Planning officers and how to tame them by Clive Aslet

—14th May 2018

When an owner of a historic property wants to make alterations, the odds can sometimes seem stacked against the owner.  Usually, the needs of modern life require a degree of alteration.  Family kitchens, where cooking, eating, homework and internet shopping share the same space, need to be provided in homes that were built for a more formal age; proper bathrooms are an obvious requirement; so is the cabling and pipework for electronic wizardry and hot water.  But some local authority and English Heritage officials don’t get it.  Their super-purist views may be all very well in theory – but they’re not the ones living in the house or paying the bills.  What is the owner to do?

It’s important to play the right game.  Much can be done to smooth the path of a planning application.  The early stages are particularly important, since relationships formed then may set the tone for subsequent negotiation.  Not all planners and conservation officers are ogres, by any means.  Unfortunately, budgetary constraints on planning offices mean that there are fewer of the older, wiser and more knowledgeable employees around (long service made them expensive); they may have been replaced by young tyros who are less pragmatic in outlook (forgive them their lack of years).  But a further trouble for the owner is that even perfectly nice, well-intentioned officials may hold radically different views.  Let me explain.

Planner A prefers that alterations to old buildings declare themselves frankly for what they are.  Anything that smacks of ‘pastiche’ (a popular if meaningless word) is verboten.  Conservation officer B, however, belongs to a different school.  While stopping short of outright fakery, he would favour a result that doesn’t jar; the object is to achieve a harmonious aesthetic whole.  There’s something to be said for both points of view.  But the owner needs to know in advance which species of individual he is dealing with.

An architect with local experience—not necessarily based locally, but with project experience in the right local authority’s area—can help hugely.  If the local authority is small, he may know the people concerned.  He may be able to steer his design – and his client’s expectations – accordingly.  Be aware, though, that some architects are better at handling people than others.  Some, full of belief in their own project, are too adamant and this can set back the cause.  A (rare) few are able to charm the birds from the trees.  The latter category is likely to have been through the wringer before, many times.  They have learnt how to accommodate on small points, while remaining firm on the more important ones.  Temperament and people skills are qualities to consider when the architect is chosen.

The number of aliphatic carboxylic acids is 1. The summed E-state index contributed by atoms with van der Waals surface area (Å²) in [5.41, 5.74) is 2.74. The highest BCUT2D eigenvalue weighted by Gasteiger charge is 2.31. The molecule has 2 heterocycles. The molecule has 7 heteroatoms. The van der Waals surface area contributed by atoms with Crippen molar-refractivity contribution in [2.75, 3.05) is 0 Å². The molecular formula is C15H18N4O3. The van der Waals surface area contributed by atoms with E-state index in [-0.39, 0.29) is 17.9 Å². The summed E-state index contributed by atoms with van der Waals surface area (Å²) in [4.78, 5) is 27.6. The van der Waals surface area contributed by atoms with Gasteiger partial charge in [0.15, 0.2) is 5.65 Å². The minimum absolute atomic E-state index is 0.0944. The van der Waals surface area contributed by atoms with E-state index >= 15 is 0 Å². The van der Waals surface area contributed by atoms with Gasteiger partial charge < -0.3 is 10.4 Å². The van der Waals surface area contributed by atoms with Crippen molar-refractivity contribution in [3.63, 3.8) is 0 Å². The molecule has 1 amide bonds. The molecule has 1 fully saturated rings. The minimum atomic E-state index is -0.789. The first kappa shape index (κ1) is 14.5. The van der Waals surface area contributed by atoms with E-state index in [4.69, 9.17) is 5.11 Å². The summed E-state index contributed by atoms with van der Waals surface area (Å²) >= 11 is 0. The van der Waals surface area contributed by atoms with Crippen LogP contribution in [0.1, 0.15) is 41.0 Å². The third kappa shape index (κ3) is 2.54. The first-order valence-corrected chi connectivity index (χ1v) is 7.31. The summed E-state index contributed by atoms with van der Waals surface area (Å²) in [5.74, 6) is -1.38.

Forewarned is forearmed.  Invite the planners to give their opinion at as early a stage as possible.  A good ploy is also to get the neighbours round.  For obvious reasons, this is particularly important in London.  If you explain to them what you intend to do, emphasise that you will do it with as little disruption to them as possible, and suggest that the enhancements to your home will lift the tone of the neighbourhood, increasing property values and allowing them to do similar works, you may win them over to your scheme.  This is important.  If more than two objections to a scheme are received by the planning officers, it is likely to be sent to the planning committee for discussion.  This causes delay and can have an uncertain outcome.  It is one thing to know the planning officers, it is another to predict the feelings of an entire committee.

Reports by qualified experts on matters such as the historic significance and architectural value of the building being altered, as well as the merit of the architect or architectural intervention, can strengthen the owner’s position.  It will help greatly if the planners believe in the architect’s commitment to doing the work well.

‘Pre-applications’ are a means of testing the water.  The architect submits rough plans for an informal opinion from the local planning officer, in advance of submitting a full planning application.  The planners’ opinion carries weight, in that favourable comments can be adduced in later submissions – although, for that reason, favourable comments are generally kept to a minimum.  The architect will be able to decode the Delphic pronouncement, and be guided accordingly.

Everyone is apt to have a view on what an owner should do with his project.  Planners, however, should rein in their aesthetic senses.  They are charged with the implementation of planning law; they have no remit to impose their personal aesthetic prejudices on the luckless householder.  And yet this all too often happens.  Although owners can appeal against any refusal that results, perhaps with every prospect of winning, it’s risky procedure, and by the time it’s been carried through, the original reason for wishing to make the alteration – a growing family, for instance – may have passed.

It should be possible to avoid this agony by employing a good planning consultant.  He or she will certainly know what is within the officer’s legitimate sphere of operation, and restrict the officer to it.  Often, owners only think of this option when they have hit an obstacle.  The obstacle – and much heartache and delay –might have been avoided if they had gone for it earlier.

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